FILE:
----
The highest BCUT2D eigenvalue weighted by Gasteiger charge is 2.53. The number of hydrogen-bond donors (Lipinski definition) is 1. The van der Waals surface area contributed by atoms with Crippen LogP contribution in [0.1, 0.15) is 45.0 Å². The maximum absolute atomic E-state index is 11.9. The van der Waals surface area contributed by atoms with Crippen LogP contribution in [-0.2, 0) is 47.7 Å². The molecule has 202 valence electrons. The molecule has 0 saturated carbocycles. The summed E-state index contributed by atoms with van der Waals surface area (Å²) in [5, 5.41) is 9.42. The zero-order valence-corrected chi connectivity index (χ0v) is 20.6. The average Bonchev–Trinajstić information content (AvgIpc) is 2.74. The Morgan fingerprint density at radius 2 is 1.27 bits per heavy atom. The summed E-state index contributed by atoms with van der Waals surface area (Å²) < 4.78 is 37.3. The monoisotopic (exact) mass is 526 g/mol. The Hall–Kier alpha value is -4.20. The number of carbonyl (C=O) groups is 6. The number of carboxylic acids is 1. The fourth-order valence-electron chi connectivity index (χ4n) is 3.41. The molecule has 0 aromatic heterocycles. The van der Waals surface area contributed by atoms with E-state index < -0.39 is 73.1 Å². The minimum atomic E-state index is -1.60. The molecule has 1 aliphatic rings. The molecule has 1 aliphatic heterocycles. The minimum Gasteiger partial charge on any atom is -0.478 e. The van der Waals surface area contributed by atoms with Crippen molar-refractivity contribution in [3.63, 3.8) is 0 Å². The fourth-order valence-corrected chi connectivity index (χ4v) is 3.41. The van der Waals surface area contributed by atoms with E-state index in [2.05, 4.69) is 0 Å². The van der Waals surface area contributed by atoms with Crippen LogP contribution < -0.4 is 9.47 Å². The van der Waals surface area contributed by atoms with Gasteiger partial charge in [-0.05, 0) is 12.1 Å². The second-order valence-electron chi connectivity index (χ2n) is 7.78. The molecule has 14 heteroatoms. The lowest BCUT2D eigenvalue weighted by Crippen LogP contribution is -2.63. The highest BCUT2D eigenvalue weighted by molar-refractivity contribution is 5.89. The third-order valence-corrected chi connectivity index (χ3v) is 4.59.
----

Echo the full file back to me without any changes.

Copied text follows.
The highest BCUT2D eigenvalue weighted by Gasteiger charge is 2.53. The number of hydrogen-bond donors (Lipinski definition) is 1. The van der Waals surface area contributed by atoms with Crippen LogP contribution in [0.1, 0.15) is 45.0 Å². The maximum absolute atomic E-state index is 11.9. The van der Waals surface area contributed by atoms with Crippen LogP contribution in [-0.2, 0) is 47.7 Å². The molecule has 202 valence electrons. The molecule has 0 saturated carbocycles. The summed E-state index contributed by atoms with van der Waals surface area (Å²) in [5, 5.41) is 9.42. The zero-order valence-corrected chi connectivity index (χ0v) is 20.6. The average Bonchev–Trinajstić information content (AvgIpc) is 2.74. The Morgan fingerprint density at radius 2 is 1.27 bits per heavy atom. The summed E-state index contributed by atoms with van der Waals surface area (Å²) < 4.78 is 37.3. The monoisotopic (exact) mass is 526 g/mol. The Hall–Kier alpha value is -4.20. The number of carbonyl (C=O) groups is 6. The number of carboxylic acids is 1. The fourth-order valence-electron chi connectivity index (χ4n) is 3.41. The molecule has 0 aromatic heterocycles. The van der Waals surface area contributed by atoms with E-state index < -0.39 is 73.1 Å². The minimum atomic E-state index is -1.60. The molecule has 1 aliphatic rings. The molecule has 1 aliphatic heterocycles. The minimum Gasteiger partial charge on any atom is -0.478 e. The van der Waals surface area contributed by atoms with Crippen molar-refractivity contribution in [3.63, 3.8) is 0 Å². The fourth-order valence-corrected chi connectivity index (χ4v) is 3.41. The van der Waals surface area contributed by atoms with E-state index in [2.05, 4.69) is 0 Å². The van der Waals surface area contributed by atoms with Crippen LogP contribution < -0.4 is 9.47 Å². The van der Waals surface area contributed by atoms with Gasteiger partial charge in [-0.05, 0) is 12.1 Å². The second-order valence-electron chi connectivity index (χ2n) is 7.78. The molecule has 14 heteroatoms. The lowest BCUT2D eigenvalue weighted by Crippen LogP contribution is -2.63. The highest BCUT2D eigenvalue weighted by molar-refractivity contribution is 5.89. The third-order valence-corrected chi connectivity index (χ3v) is 4.59.